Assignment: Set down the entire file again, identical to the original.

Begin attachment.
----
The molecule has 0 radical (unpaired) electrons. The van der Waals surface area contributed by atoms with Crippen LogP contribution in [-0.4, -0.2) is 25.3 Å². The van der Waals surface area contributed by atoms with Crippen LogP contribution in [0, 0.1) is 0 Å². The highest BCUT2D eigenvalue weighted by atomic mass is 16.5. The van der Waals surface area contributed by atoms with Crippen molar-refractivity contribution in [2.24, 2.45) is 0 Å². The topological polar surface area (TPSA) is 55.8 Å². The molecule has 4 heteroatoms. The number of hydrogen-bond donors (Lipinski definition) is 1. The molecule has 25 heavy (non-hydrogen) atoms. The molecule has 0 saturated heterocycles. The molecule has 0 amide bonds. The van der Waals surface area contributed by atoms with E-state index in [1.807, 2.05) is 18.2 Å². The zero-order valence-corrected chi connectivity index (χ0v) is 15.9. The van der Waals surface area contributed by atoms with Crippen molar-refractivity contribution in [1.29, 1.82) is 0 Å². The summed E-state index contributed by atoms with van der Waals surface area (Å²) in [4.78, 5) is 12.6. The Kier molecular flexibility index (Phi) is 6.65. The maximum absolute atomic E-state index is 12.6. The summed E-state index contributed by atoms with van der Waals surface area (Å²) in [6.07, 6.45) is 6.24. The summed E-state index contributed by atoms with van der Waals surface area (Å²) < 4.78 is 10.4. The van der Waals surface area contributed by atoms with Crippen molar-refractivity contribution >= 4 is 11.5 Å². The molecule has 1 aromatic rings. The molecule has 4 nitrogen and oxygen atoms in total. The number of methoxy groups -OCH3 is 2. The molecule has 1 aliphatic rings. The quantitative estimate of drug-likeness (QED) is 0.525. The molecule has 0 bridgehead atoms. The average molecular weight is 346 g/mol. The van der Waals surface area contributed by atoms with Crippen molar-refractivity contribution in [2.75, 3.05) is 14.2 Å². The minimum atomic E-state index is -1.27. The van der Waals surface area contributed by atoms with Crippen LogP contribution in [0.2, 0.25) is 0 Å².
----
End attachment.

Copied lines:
The molecule has 0 radical (unpaired) electrons. The van der Waals surface area contributed by atoms with Crippen LogP contribution in [-0.4, -0.2) is 25.3 Å². The van der Waals surface area contributed by atoms with Crippen LogP contribution in [0, 0.1) is 0 Å². The highest BCUT2D eigenvalue weighted by atomic mass is 16.5. The van der Waals surface area contributed by atoms with Crippen molar-refractivity contribution in [2.24, 2.45) is 0 Å². The topological polar surface area (TPSA) is 55.8 Å². The molecule has 4 heteroatoms. The number of hydrogen-bond donors (Lipinski definition) is 1. The molecule has 25 heavy (non-hydrogen) atoms. The molecule has 0 saturated heterocycles. The molecule has 0 amide bonds. The van der Waals surface area contributed by atoms with E-state index in [1.807, 2.05) is 18.2 Å². The zero-order valence-corrected chi connectivity index (χ0v) is 15.9. The van der Waals surface area contributed by atoms with Crippen molar-refractivity contribution in [1.29, 1.82) is 0 Å². The summed E-state index contributed by atoms with van der Waals surface area (Å²) in [4.78, 5) is 12.6. The Kier molecular flexibility index (Phi) is 6.65. The maximum absolute atomic E-state index is 12.6. The summed E-state index contributed by atoms with van der Waals surface area (Å²) in [6.07, 6.45) is 6.24. The summed E-state index contributed by atoms with van der Waals surface area (Å²) < 4.78 is 10.4. The van der Waals surface area contributed by atoms with Crippen molar-refractivity contribution >= 4 is 11.5 Å². The molecule has 1 aromatic rings. The molecule has 4 nitrogen and oxygen atoms in total. The number of methoxy groups -OCH3 is 2. The molecule has 1 aliphatic rings. The quantitative estimate of drug-likeness (QED) is 0.525. The molecule has 0 bridgehead atoms. The average molecular weight is 346 g/mol. The van der Waals surface area contributed by atoms with Crippen molar-refractivity contribution in [2.75, 3.05) is 14.2 Å². The minimum atomic E-state index is -1.27. The van der Waals surface area contributed by atoms with Crippen LogP contribution in [0.2, 0.25) is 0 Å².